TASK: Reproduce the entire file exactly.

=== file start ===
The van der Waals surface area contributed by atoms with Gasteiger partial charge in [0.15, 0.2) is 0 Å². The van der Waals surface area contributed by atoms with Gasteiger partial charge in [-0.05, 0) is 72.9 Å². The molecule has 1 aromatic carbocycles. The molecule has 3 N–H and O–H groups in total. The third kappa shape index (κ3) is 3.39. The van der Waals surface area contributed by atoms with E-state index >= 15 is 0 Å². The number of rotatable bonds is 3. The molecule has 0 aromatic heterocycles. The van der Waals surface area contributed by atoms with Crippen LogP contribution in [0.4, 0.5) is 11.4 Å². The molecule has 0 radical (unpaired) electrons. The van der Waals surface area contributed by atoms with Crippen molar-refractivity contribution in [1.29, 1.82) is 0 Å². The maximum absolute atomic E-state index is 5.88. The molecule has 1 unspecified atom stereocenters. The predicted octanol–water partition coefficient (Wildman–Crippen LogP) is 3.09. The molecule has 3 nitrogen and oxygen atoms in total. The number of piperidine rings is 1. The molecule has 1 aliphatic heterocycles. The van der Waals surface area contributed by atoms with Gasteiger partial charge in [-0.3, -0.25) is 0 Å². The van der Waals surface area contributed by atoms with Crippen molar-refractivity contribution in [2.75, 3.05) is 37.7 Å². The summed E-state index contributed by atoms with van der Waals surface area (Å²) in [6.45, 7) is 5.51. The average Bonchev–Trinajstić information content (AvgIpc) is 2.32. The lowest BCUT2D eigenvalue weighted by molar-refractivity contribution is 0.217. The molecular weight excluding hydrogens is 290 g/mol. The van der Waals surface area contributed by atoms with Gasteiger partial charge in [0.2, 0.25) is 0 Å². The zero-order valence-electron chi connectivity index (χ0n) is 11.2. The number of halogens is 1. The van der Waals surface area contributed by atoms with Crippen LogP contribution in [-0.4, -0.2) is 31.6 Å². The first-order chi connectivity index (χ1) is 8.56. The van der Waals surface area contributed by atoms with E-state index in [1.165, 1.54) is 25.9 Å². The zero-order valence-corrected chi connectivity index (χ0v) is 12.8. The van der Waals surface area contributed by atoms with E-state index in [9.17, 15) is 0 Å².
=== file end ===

The van der Waals surface area contributed by atoms with Gasteiger partial charge in [0.15, 0.2) is 0 Å². The van der Waals surface area contributed by atoms with Gasteiger partial charge in [-0.05, 0) is 72.9 Å². The molecule has 1 aromatic carbocycles. The molecule has 3 N–H and O–H groups in total. The third kappa shape index (κ3) is 3.39. The van der Waals surface area contributed by atoms with E-state index >= 15 is 0 Å². The number of rotatable bonds is 3. The molecule has 0 aromatic heterocycles. The van der Waals surface area contributed by atoms with Crippen LogP contribution in [0.4, 0.5) is 11.4 Å². The molecule has 0 radical (unpaired) electrons. The van der Waals surface area contributed by atoms with Crippen molar-refractivity contribution in [1.29, 1.82) is 0 Å². The maximum absolute atomic E-state index is 5.88. The molecule has 1 unspecified atom stereocenters. The predicted octanol–water partition coefficient (Wildman–Crippen LogP) is 3.09. The molecule has 3 nitrogen and oxygen atoms in total. The number of piperidine rings is 1. The molecule has 1 aliphatic heterocycles. The van der Waals surface area contributed by atoms with Gasteiger partial charge in [-0.3, -0.25) is 0 Å². The van der Waals surface area contributed by atoms with Crippen molar-refractivity contribution in [2.75, 3.05) is 37.7 Å². The summed E-state index contributed by atoms with van der Waals surface area (Å²) in [6.45, 7) is 5.51. The average Bonchev–Trinajstić information content (AvgIpc) is 2.32. The lowest BCUT2D eigenvalue weighted by molar-refractivity contribution is 0.217. The molecular weight excluding hydrogens is 290 g/mol. The van der Waals surface area contributed by atoms with Gasteiger partial charge in [0.2, 0.25) is 0 Å². The zero-order valence-electron chi connectivity index (χ0n) is 11.2. The number of halogens is 1. The van der Waals surface area contributed by atoms with Crippen LogP contribution in [-0.4, -0.2) is 31.6 Å². The first-order chi connectivity index (χ1) is 8.56. The van der Waals surface area contributed by atoms with E-state index in [1.165, 1.54) is 25.9 Å². The zero-order valence-corrected chi connectivity index (χ0v) is 12.8. The van der Waals surface area contributed by atoms with E-state index in [9.17, 15) is 0 Å².